The objective should be to set conditions that will be hard for the Islamists to accept but equally hard for them to reject. If this seems like a hard pill to swallow, consider the alternative: a threat to halt all aid unless Hamas wholly changes its stripes.
The elections made plain the limitations of outside threats and pressure. The Islamists won in part because of dissatisfaction with the PA, disgust at corruption and frustration at Fatah's performance. But more than that, and more important, the vote expressed anger at years of humiliation and loss of self-respect because of Israeli settlement expansion, Yasser Arafat's imprisonment, Israel's incursions, Western lecturing and, most recently and tellingly, the threat of an aid cut off in the event of an Islamist success.
Hamas, which benefited mightily from this deep-seated aspiration for dignity, is not about to betray it, and the Palestinian people, which put Hamas in power, are not about to blame the Islamists if they fail because of international hostility.
An inflexible approach to the PA would carry other perils. Hamas, searching for a substitute source of funds, might turn to Iran or, convinced that it is being set up for failure, drop its political gambit and return to the familiarity of armed confrontation. Without the leverage of Western funding, without the responsibility to ensure it keeps flowing, Hamas will be less constrained and freer to revert to past practice.
Should the PA go bankrupt - if
As for the prospect of the PA's collapse, poverty and despair
strengthened Hamas in the past, and there is every reason to suspect they
would do so again in the future. Even those most hostile to Hamas, whether in
The Bush administration obviously didn't want a Hamas victory and wasn't prepared for it. But bringing the more militant segment of Palestinian society into the political fray, maintaining the truce, boosting the U.S. democracy agenda and promoting reform are not the worst hand the United States could have been dealt.
President Bush's effort to promote democracy in the
Rob Malley, who was special assistant to President Bill Clinton for Arab-Israeli affairs, directs the Middle East program at the International Crisis Group. His e-mail is email@example.com.
AVOIDING THE AMBIGUITY ON THE 'RIGHT TO EXIST'
Jerome M. Segal
Source: Haaretz (www.haaretz.com), March 18, 2006. Distributed by the Common Ground News Service with permission to republish.
Maryland - In
the summer and fall of 1988, when contact between U.S. officials and the PLO
was not allowed by law and policy, I was one of a number of private
individuals who traveled to Tunis to see if there was a way in which the PLO
could accept the three conditions that were required before dialogue with
them would be permitted: acceptance of UN Security Council Resolutions 242
and 338, a renunciation of terrorism, and recognition of Israel's right to
exist. Recent statements by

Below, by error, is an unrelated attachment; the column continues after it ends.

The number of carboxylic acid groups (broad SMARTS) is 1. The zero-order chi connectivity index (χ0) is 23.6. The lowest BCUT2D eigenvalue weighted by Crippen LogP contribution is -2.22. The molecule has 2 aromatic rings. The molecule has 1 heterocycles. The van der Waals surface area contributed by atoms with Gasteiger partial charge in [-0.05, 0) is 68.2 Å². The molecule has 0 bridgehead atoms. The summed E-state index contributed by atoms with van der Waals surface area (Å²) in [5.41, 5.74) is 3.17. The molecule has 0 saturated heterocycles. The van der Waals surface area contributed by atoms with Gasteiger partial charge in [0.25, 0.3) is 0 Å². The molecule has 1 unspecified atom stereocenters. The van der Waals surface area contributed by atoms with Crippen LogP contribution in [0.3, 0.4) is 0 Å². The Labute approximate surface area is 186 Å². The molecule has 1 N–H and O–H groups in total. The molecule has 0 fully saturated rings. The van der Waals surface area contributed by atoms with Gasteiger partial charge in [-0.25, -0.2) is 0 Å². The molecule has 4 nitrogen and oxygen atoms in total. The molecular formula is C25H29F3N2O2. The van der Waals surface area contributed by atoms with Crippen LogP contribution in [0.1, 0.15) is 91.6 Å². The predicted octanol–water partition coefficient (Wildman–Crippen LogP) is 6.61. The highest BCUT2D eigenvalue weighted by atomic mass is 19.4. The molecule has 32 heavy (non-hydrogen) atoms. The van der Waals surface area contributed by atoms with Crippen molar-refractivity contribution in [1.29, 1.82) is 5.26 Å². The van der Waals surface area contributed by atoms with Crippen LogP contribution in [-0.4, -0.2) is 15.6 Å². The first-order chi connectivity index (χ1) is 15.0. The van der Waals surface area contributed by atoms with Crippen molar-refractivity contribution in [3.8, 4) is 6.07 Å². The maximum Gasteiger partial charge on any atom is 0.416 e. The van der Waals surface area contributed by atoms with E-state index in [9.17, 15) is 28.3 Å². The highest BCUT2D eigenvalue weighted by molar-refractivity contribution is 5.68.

I recall one
conversation with PLO leaders in particular. I was meeting with Khalid
al-Hassan, one of the senior leaders in Fatah and a moderate. Hassan said the
PLO could accept the first two conditions, but the third, recognizing
Yet, Hassan's point was well taken. First of all, the concept of a state having a right to exist was, and is, outside the conceptual bounds of existing international law. It had no standing meaning. Was the right being referred to a legal right or a moral right? And more fundamentally, did it refer to a right to have come into existence, or a right to remain in existence?
When Hassan said
the affirmation of
What the PLO did
not say, then or ever, was that
the point of view of policy, the question of PLO views about
December of 1988, a month after the Declaration of Independence, specific
statements by the PLO were accepted by the Reagan administration as
fulfillment of the three conditions, and the U.S.-PLO dialogue began. It is
instructive to consider exactly how the PLO dealt with the "right to
exist" condition. The key event was a special meeting of the UN General
Assembly, which convened in
attending the press conference assumed that this, too, would prove an inadequate
effort. To their surprise, hours later, the State Department announced that
What Arafat did
was to take the thoroughly ambiguous concept of "right to exist"
and imbed it within the familiar notion that existing states have a right to
exist in peace and security. Moreover, he linked
One lesson in all this is that words matter. Verbal preconditions, either by cynical intention or inadvertence, can ensure that groups seeking to come in from the cold are kept outside. The conditions that the PLO met in 1988 were imposed in 1975, thirteen years earlier. A strong case can be made that as preconditions for contact and dialogue, they retarded rather than hastened the evolution of the PLO.
With respect to
Hamas, it may be that the same is true. For instance, Hamas has indicated its
willingness, under certain conditions, to enter into a long-term truce with
their questionable wisdom, various verbal affirmations are required as a
precondition to contact and negotiations, great care should be taken in how they
are formulated. Surely it would be best to avoid the ambiguities of
"right to exist". Don't ask or expect Palestinians to accept the
same moral narratives that are held by Israeli Jews and friends of